Planes are for sleeping, especially since I usually don’t have time to sleep the night before I travel, so it says something that I stayed up to read it.  It’s a quick read, but for me it was a hard book, because no matter how visceral I often found it, I didn’t really connect with any of the characters except perhaps Cinna (who is definitely my favorite, I suspect has more secrets to reveal in the later books which are currently beyond my reach), Rue, and the silent Foxface, who fought for her life the way I always played dodgeball.

But as someone who experiences fiction through identification, the book mostly sort of left me at a loss.  I didn’t identify with Katniss or the boys, and I didn’t care about the romance, true or false; I only cared about whether Peeta was a Slytherin.

But what I have cared about, passionately, since before I even read the book, is the film’s marketing campaign, which makes us all residents of the Capitol, because it’s not us, and it’s not our children.  It’s savvy — insert the audience as the audience, and a little cruel — do we feel like not nice people by virtue of being outside the story? Do we pause to consider that, just like in historical reenactment, none of us would probably be any of the fictional privileged we’re being positioned as?  And do we care as long a we can buy the limited edition nail polish celebrating this season’s Capitol fashions?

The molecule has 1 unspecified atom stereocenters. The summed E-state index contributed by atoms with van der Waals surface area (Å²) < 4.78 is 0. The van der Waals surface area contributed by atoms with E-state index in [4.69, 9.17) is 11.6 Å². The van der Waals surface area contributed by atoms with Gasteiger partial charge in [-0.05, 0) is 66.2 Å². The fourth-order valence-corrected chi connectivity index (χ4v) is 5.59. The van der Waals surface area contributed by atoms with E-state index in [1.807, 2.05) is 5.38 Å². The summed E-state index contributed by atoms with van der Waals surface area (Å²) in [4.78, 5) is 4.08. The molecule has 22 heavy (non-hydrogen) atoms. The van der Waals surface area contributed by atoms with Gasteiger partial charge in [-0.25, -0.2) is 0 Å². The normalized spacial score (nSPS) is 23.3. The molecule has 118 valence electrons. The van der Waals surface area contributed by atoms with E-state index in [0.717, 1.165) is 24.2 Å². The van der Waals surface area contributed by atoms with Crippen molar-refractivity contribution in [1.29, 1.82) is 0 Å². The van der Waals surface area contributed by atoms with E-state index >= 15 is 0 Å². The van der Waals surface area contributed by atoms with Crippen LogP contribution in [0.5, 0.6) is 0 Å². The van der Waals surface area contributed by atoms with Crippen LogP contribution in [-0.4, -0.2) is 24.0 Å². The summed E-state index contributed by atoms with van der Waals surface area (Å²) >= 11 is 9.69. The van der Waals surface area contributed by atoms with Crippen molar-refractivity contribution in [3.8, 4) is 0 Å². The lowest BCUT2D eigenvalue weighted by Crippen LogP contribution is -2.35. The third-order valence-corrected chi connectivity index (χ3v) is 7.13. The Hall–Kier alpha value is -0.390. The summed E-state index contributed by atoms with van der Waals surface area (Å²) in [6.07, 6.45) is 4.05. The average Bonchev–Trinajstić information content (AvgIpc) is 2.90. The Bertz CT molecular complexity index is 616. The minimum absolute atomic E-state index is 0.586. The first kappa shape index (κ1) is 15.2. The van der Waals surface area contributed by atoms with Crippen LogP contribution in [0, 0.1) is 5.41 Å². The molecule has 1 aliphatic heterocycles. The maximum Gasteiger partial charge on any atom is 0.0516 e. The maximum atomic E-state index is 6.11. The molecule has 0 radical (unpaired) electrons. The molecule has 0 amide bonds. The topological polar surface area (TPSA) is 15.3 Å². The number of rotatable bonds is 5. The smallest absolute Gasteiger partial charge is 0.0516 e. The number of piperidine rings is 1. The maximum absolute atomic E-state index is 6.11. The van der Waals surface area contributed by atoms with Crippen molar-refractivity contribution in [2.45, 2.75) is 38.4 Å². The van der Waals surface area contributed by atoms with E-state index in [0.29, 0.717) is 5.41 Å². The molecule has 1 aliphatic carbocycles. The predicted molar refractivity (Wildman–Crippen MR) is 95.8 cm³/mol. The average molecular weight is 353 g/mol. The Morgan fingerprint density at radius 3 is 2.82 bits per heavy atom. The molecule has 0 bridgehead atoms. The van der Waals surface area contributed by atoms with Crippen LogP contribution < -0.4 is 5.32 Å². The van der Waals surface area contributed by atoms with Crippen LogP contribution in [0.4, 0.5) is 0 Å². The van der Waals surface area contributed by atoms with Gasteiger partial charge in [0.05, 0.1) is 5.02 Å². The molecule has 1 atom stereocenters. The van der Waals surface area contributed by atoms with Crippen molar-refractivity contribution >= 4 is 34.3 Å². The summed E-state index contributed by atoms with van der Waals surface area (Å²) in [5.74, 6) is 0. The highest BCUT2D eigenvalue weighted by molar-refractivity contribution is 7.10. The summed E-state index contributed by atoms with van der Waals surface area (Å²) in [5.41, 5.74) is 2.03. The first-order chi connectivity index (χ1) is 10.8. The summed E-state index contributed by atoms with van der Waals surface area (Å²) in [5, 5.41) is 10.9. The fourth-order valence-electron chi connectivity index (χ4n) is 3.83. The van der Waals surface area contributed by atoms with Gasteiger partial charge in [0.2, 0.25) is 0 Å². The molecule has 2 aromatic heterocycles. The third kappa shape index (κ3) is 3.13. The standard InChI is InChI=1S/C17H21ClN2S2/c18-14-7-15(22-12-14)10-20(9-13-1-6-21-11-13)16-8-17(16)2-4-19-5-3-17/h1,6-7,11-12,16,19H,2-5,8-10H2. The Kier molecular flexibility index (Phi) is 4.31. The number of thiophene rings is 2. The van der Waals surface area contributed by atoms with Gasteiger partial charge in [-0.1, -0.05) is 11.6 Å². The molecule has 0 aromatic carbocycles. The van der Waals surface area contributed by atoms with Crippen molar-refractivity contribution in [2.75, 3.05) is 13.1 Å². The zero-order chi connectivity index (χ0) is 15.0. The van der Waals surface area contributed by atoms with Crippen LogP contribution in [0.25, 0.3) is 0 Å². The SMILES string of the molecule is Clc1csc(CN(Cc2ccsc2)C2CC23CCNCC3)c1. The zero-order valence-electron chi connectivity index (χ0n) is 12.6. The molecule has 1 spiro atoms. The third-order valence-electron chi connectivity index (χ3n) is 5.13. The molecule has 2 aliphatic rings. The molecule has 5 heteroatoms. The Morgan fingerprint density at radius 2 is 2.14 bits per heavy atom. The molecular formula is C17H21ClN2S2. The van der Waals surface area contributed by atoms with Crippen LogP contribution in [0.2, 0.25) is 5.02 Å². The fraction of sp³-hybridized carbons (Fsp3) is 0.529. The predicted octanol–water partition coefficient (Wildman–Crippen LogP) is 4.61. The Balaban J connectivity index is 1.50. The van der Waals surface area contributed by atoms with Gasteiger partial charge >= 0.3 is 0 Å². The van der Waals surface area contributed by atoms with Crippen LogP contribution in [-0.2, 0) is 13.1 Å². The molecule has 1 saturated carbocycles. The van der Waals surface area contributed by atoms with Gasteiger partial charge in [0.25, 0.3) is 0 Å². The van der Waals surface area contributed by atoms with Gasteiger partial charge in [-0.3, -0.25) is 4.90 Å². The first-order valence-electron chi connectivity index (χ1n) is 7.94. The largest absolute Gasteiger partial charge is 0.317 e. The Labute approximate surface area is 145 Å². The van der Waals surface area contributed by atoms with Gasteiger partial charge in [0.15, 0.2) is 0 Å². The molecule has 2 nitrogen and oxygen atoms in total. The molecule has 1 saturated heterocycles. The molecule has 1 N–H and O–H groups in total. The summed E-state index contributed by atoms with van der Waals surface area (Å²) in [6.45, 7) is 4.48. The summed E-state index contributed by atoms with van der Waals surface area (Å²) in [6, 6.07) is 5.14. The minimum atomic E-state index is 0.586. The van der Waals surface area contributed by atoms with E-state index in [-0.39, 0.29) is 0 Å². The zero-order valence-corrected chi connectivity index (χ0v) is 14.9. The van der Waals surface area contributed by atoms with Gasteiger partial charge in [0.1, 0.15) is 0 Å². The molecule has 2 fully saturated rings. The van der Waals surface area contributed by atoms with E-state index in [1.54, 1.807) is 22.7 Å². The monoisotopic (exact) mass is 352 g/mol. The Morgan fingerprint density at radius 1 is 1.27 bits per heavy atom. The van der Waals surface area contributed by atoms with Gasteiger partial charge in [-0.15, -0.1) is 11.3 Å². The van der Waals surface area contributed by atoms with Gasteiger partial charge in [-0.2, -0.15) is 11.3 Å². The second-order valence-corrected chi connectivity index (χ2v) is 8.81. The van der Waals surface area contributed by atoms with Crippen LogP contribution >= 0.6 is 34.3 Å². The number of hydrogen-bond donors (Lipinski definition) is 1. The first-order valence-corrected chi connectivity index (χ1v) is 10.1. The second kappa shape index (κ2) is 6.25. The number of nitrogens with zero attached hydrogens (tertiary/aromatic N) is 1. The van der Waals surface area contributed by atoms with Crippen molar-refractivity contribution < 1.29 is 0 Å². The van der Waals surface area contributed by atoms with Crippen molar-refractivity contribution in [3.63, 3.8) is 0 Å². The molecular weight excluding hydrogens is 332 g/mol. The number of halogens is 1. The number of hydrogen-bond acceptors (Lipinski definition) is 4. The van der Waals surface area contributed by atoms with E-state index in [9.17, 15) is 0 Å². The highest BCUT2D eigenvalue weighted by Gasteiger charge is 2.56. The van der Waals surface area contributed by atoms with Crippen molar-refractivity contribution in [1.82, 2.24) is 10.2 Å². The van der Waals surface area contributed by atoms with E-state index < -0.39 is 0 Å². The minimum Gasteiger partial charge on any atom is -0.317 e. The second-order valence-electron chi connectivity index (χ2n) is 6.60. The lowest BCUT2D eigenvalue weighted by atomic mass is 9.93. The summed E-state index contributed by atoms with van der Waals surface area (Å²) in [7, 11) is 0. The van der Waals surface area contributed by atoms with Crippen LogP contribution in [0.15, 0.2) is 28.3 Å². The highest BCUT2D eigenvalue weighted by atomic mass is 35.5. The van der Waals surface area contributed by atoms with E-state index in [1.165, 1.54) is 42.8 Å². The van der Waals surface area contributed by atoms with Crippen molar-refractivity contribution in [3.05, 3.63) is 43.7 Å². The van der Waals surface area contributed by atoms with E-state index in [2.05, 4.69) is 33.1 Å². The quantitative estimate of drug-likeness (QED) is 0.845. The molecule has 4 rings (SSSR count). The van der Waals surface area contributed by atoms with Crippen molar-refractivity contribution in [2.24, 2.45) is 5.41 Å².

Of course, I love it.  And I love it not just as an indictment of our worse natures and our fame culture (who wouldn’t, for example, find Celebrity Apprentice more riveting (or at least finally mildly interesting) if immediately after “You’re Fired!” there was cannibalism?). I also love it as a statement of the obvious: sometimes in fiction it’s fun to be the bad guy.  If you’re a resident of the Capitol, what’s your life like?  Sex in the City with a lot of hot pink eyeliner and a little bit of blood? How decadent! Let’s get cupcakes! Do you like my new wig?